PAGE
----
Thursday, June 9, 2016

Jane Ira Bloom, Early Americans

If you have not been paying enough attention to Jane Ira Bloom you are in for a most pleasant shock. Or, for that matter, even if you have. She comes to us today with a landmark trio recording, Early Americans (Outline OTL142). Armed with 12 fetching originals, her soprano sax and some ideal trio team members in bassist Mark Helias and drummer Bobby Previte, she is otherworldly on this date, no two ways about it.

The kinetic togetherness of the trio is something special, which is not surprising given the caliber of these artists, but nonetheless surpasses anything in the business-as-usual realm to go to the heights. They swing like mad, they make a trio confluence that is nothing but exceptional, and all seem truly inspired and in just the right frame of mind to excel.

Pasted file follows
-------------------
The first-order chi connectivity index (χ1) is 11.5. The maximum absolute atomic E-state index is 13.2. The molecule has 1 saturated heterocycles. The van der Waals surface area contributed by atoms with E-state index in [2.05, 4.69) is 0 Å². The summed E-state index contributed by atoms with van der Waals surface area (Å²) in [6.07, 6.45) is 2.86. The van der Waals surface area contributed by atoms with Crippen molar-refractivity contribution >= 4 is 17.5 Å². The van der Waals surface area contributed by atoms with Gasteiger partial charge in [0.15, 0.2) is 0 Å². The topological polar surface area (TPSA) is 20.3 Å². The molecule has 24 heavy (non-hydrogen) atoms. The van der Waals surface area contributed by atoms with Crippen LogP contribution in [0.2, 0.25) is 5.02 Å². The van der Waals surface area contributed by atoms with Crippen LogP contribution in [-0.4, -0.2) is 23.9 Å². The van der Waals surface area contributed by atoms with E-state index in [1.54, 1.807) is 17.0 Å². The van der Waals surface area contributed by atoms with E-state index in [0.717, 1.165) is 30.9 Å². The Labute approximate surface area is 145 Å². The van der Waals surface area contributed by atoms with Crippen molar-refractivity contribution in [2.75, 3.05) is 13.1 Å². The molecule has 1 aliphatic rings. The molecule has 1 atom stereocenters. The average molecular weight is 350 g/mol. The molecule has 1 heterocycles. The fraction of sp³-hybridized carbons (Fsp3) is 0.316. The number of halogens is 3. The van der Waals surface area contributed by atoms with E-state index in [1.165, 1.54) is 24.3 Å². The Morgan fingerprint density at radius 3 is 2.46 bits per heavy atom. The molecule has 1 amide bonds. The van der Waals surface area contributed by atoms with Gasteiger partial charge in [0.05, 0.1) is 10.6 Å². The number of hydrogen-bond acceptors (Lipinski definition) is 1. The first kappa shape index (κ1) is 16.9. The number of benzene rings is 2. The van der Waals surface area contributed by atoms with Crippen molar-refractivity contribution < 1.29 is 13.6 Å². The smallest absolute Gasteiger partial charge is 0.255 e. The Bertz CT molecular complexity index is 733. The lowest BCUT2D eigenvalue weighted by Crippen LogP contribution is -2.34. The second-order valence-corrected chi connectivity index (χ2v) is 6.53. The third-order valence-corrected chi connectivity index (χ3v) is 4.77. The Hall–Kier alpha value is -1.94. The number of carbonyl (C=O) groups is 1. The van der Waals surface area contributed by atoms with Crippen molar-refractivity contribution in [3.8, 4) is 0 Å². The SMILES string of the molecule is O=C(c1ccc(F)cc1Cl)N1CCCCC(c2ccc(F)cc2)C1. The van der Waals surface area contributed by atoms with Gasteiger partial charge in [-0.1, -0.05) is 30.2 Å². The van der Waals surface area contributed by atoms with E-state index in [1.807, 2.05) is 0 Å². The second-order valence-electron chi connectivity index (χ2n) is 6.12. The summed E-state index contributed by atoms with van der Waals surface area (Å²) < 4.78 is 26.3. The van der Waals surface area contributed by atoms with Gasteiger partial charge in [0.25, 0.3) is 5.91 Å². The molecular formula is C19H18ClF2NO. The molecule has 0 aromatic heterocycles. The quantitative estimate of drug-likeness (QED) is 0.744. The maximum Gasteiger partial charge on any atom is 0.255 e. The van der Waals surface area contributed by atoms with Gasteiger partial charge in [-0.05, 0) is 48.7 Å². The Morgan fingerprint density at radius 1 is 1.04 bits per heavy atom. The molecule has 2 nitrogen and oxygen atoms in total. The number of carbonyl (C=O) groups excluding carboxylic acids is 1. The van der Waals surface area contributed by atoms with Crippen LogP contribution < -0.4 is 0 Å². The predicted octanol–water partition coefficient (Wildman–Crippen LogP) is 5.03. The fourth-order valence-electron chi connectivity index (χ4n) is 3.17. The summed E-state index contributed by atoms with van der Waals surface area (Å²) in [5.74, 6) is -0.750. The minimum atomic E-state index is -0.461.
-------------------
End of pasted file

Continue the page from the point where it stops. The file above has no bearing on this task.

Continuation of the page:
The compositional frameworks (with Bernstein's "Somewhere" as the nod to standards) are nicely varied and substantial.

But all-in-all Ms. Bloom's soprano is the main attraction. She has been her own stylist from the very beginning. Yet she has grown into one of the very finest and original exponents of the soprano today, to the point where the past was only a (great) prelude to this, her ravishing contemporary phase. She has it all now--very original tone and incredible control, pristine phrasing and exceptional invention. Nobody sounds quite like this, past or present. She is a marvel, simply put. And hearing her on this album in such sympatico surroundings, you know this is a major achievement, a fulfillment of years of development and creativity. She is tops.

A serious contender for the jazz album of the year, this is. Jane Ira Bloom will bring you musical joy on Early Americans. Do not hesitate, get this album and immerse yourself!

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